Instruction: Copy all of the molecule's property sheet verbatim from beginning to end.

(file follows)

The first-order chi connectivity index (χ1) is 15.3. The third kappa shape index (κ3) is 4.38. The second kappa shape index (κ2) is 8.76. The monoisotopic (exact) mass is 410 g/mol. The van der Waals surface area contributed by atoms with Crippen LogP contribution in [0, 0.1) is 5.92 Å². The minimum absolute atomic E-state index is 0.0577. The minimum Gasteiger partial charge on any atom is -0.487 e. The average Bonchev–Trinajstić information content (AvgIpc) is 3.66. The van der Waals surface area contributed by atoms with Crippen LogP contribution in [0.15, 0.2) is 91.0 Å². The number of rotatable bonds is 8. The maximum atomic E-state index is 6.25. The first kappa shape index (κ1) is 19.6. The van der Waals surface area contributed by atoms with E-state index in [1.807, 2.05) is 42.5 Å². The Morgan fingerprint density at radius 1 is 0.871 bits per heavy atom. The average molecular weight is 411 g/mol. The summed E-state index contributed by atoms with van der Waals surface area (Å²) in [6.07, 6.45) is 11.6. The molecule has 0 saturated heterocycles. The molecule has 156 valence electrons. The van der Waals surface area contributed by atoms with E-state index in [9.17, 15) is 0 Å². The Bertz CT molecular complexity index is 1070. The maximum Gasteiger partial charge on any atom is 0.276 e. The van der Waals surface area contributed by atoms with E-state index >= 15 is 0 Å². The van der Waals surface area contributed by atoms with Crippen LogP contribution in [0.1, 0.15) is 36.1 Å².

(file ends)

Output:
The first-order chi connectivity index (χ1) is 15.3. The third kappa shape index (κ3) is 4.38. The second kappa shape index (κ2) is 8.76. The monoisotopic (exact) mass is 410 g/mol. The van der Waals surface area contributed by atoms with Crippen LogP contribution in [0, 0.1) is 5.92 Å². The minimum absolute atomic E-state index is 0.0577. The minimum Gasteiger partial charge on any atom is -0.487 e. The average Bonchev–Trinajstić information content (AvgIpc) is 3.66. The van der Waals surface area contributed by atoms with Crippen LogP contribution in [0.15, 0.2) is 91.0 Å². The number of rotatable bonds is 8. The maximum atomic E-state index is 6.25. The first kappa shape index (κ1) is 19.6. The van der Waals surface area contributed by atoms with E-state index in [1.807, 2.05) is 42.5 Å². The Morgan fingerprint density at radius 1 is 0.871 bits per heavy atom. The average molecular weight is 411 g/mol. The summed E-state index contributed by atoms with van der Waals surface area (Å²) in [6.07, 6.45) is 11.6. The molecule has 0 saturated heterocycles. The molecule has 156 valence electrons. The van der Waals surface area contributed by atoms with E-state index in [9.17, 15) is 0 Å². The Bertz CT molecular complexity index is 1070. The maximum Gasteiger partial charge on any atom is 0.276 e. The van der Waals surface area contributed by atoms with E-state index >= 15 is 0 Å². The van der Waals surface area contributed by atoms with Crippen LogP contribution in [0.1, 0.15) is 36.1 Å².